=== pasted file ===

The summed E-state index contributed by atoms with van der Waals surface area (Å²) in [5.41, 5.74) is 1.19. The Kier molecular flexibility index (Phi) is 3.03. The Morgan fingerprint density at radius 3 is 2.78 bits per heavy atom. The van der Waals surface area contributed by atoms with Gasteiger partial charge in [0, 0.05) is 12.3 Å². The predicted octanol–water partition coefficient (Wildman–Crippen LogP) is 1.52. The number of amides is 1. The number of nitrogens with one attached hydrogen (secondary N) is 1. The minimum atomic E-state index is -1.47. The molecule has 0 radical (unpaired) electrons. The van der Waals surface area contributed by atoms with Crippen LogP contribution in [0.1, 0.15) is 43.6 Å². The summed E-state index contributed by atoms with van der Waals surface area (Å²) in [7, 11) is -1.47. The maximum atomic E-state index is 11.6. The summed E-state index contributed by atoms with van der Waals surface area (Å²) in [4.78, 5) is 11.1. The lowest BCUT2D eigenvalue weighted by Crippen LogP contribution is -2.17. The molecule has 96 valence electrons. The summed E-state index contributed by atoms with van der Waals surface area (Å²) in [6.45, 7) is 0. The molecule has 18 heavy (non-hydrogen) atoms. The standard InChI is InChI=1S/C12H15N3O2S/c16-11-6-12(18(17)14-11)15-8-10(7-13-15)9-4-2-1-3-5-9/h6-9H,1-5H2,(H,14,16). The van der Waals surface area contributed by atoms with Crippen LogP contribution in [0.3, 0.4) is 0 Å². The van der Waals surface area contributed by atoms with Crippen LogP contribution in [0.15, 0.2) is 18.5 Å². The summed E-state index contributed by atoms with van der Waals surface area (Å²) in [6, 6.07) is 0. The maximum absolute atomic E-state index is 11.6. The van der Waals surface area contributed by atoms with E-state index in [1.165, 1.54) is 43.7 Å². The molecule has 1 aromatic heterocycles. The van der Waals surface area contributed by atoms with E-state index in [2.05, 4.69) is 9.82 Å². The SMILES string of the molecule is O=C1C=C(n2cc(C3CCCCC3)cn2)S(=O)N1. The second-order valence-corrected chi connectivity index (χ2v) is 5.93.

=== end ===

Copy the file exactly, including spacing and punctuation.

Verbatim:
The summed E-state index contributed by atoms with van der Waals surface area (Å²) in [5.41, 5.74) is 1.19. The Kier molecular flexibility index (Phi) is 3.03. The Morgan fingerprint density at radius 3 is 2.78 bits per heavy atom. The van der Waals surface area contributed by atoms with Gasteiger partial charge in [0, 0.05) is 12.3 Å². The predicted octanol–water partition coefficient (Wildman–Crippen LogP) is 1.52. The number of amides is 1. The number of nitrogens with one attached hydrogen (secondary N) is 1. The minimum atomic E-state index is -1.47. The molecule has 0 radical (unpaired) electrons. The van der Waals surface area contributed by atoms with Crippen LogP contribution in [0.1, 0.15) is 43.6 Å². The summed E-state index contributed by atoms with van der Waals surface area (Å²) in [7, 11) is -1.47. The maximum atomic E-state index is 11.6. The summed E-state index contributed by atoms with van der Waals surface area (Å²) in [4.78, 5) is 11.1. The lowest BCUT2D eigenvalue weighted by Crippen LogP contribution is -2.17. The molecule has 96 valence electrons. The summed E-state index contributed by atoms with van der Waals surface area (Å²) in [6.45, 7) is 0. The molecule has 18 heavy (non-hydrogen) atoms. The standard InChI is InChI=1S/C12H15N3O2S/c16-11-6-12(18(17)14-11)15-8-10(7-13-15)9-4-2-1-3-5-9/h6-9H,1-5H2,(H,14,16). The van der Waals surface area contributed by atoms with Crippen LogP contribution in [0.3, 0.4) is 0 Å². The van der Waals surface area contributed by atoms with Crippen LogP contribution in [0.15, 0.2) is 18.5 Å². The summed E-state index contributed by atoms with van der Waals surface area (Å²) in [6, 6.07) is 0. The maximum absolute atomic E-state index is 11.6. The van der Waals surface area contributed by atoms with E-state index in [1.165, 1.54) is 43.7 Å². The molecule has 1 aromatic heterocycles. The van der Waals surface area contributed by atoms with E-state index in [2.05, 4.69) is 9.82 Å². The SMILES string of the molecule is O=C1C=C(n2cc(C3CCCCC3)cn2)S(=O)N1. The second-order valence-corrected chi connectivity index (χ2v) is 5.93.